Before going any further, here are some definitions:

  • Hyperloop:  A proposed mode of passenger and freight transportation, first used to describe an open-source vactrain design released by a joint team from Tesla and SpaceX. Hyperloop is a sealed tube or system of tubes through which a pod may travel free of air resistance or friction conveying people or objects at high speed while being very efficient, thereby drastically reducing travel times over medium-range distances. (Wikipedia)
  • Eminent Domain: Eminent domain refers to the power of the government to take private property and convert it into public use. The Fifth Amendment provides that the government may only exercise this power if they provide just compensation to the property owners.  (Wex Law Dictionary)

Although the proposed project would largely follow the existing I-70 right-of-way, there might be bits of land needed here and there over such a long distance. An outright ban on the use of eminent domain will kill the project.

Still trying to decide if that’s a good or bad thing — I’m still not sold on the idea being feasible. If it does get built I’m pretty sure I won’t live to see the ribbon cutting.

Another view of the experimental Hyperloop pod on display in downtown St. Louis in October 2019.

Here are the non-scientific results of the recent Sunday Poll: 

Q: Agree or disagree: A Hyperloop system can be built connecting St. Louis with Kansas City without using eminent domain.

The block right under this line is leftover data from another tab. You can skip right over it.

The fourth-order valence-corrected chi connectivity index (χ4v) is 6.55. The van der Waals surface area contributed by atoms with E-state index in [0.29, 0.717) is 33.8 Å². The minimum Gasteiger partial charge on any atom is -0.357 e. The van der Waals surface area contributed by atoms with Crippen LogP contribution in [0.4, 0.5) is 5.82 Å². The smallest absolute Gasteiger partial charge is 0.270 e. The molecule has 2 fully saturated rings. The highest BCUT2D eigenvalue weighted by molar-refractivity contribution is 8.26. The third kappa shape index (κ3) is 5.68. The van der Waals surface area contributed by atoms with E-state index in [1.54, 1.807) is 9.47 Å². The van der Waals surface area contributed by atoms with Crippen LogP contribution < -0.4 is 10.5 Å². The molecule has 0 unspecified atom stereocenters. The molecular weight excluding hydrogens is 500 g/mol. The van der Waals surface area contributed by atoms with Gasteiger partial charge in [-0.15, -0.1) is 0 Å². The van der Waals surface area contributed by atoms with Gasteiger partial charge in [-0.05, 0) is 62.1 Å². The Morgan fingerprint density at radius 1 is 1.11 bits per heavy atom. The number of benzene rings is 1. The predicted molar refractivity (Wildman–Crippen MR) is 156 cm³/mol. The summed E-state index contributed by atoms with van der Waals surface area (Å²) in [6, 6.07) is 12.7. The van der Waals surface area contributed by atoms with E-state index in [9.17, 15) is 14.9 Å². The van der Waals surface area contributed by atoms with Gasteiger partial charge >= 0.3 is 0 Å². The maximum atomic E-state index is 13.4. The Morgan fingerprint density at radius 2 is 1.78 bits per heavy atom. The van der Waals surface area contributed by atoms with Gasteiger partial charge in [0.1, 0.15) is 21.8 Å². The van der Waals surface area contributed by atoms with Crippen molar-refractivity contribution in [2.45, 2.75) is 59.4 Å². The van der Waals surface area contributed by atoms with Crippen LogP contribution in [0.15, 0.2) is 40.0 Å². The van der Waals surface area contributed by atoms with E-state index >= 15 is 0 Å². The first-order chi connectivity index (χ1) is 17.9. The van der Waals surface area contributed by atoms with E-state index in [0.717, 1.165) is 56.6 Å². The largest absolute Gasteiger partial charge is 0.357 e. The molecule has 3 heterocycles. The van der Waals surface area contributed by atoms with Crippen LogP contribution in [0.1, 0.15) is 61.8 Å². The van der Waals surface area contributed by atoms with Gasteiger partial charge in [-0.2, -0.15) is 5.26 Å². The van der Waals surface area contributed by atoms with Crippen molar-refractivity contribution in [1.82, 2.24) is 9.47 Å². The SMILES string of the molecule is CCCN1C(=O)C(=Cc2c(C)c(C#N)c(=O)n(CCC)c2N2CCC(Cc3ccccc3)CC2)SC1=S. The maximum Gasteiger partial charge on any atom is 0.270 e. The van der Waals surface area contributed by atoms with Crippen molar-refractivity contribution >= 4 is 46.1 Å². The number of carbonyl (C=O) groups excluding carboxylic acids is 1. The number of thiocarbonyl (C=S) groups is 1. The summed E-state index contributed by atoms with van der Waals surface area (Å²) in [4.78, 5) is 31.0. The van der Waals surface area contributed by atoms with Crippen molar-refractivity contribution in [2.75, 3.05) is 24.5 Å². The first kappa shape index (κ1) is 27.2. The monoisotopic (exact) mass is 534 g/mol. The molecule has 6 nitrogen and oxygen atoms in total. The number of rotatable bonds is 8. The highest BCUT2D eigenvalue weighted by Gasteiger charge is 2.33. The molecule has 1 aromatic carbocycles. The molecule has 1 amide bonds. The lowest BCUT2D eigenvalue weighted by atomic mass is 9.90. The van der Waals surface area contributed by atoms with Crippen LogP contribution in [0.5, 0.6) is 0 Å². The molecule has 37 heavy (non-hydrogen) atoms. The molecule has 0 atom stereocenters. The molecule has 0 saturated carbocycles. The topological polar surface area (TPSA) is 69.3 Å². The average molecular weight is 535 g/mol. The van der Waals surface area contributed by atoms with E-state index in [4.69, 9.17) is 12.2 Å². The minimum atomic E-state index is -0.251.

• Strongly agree: 0 [0%]
  • Agree: 1 [5.26%]
  • Somewhat agree: 0 [0%]
  • Neither agree or disagree: 0 [0%]
  • Somewhat disagree: 3 [15.79%]
  • Disagree: 7 [36.84%]
  • Strongly disagree: 8 [42.11%]
  • Unsure/No Answer: 0 [0%]

Rather than have a ban they should have limited criteria for the use of eminent domain. Experts could help draft criteria so property owners adjacent to I-70 ROW could be reassured that huge swaths of their land won’t be taken away.

Otherwise the project is impossible, we shouldn’t even fund a test section.

— Steve Patterson

 

Sunday Poll: Can A STL-KC Hyperloop Get Built Without The Use Of Eminent Domain?

February 9, 2020 Featured, Missouri, Politics/Policy, Sunday Poll, Transportation Comments Off on Sunday Poll: Can A STL-KC Hyperloop Get Built Without The Use Of Eminent Domain?
Please vote below

The idea of a high speed tube transportation system connecting St. Louis to Kansas City (Missouri, not Kansas) was back in the news recently after getting initial approval the Missouri House:

Although the long-term goal is to connect St. Louis and Kansas City with a pneumatic tube people mover that could transport passengers across the state in 30 minutes, a recent study commissioned by House Speaker Elijah Haahr recommends the state should first build a 15-mile track to test the feasibility of the concept.

The report put the price tag on the test track at $300 million to $500 million. The cost to build a track linking St. Louis, Columbia and Kansas City is estimated at $10.4 billion.

Before lawmakers gave their approval, however, Fitzwater proposed an amendment that would ban eminent domain for tube transport systems. (Post-Dispatch)

For those unfamiliar with the term eminent domain

Eminent domain refers to the power of the government to take private property and convert it into public use. The Fifth Amendment provides that the government may only exercise this power if they provide just compensation to the property owners. (Wex legal dictionary)

My one and only Hyperloop poll was in October 2018, and readers were split on Missouri being able to afford such a massive project.

Today’s poll is about the amendment banning the use of eminent domain added to the Hyperloop bill.

As always, today’s poll will close at 8pm. On Wednesday I’ll share my thoughts on Hyperloop and eminent domain.

— Steve Patterson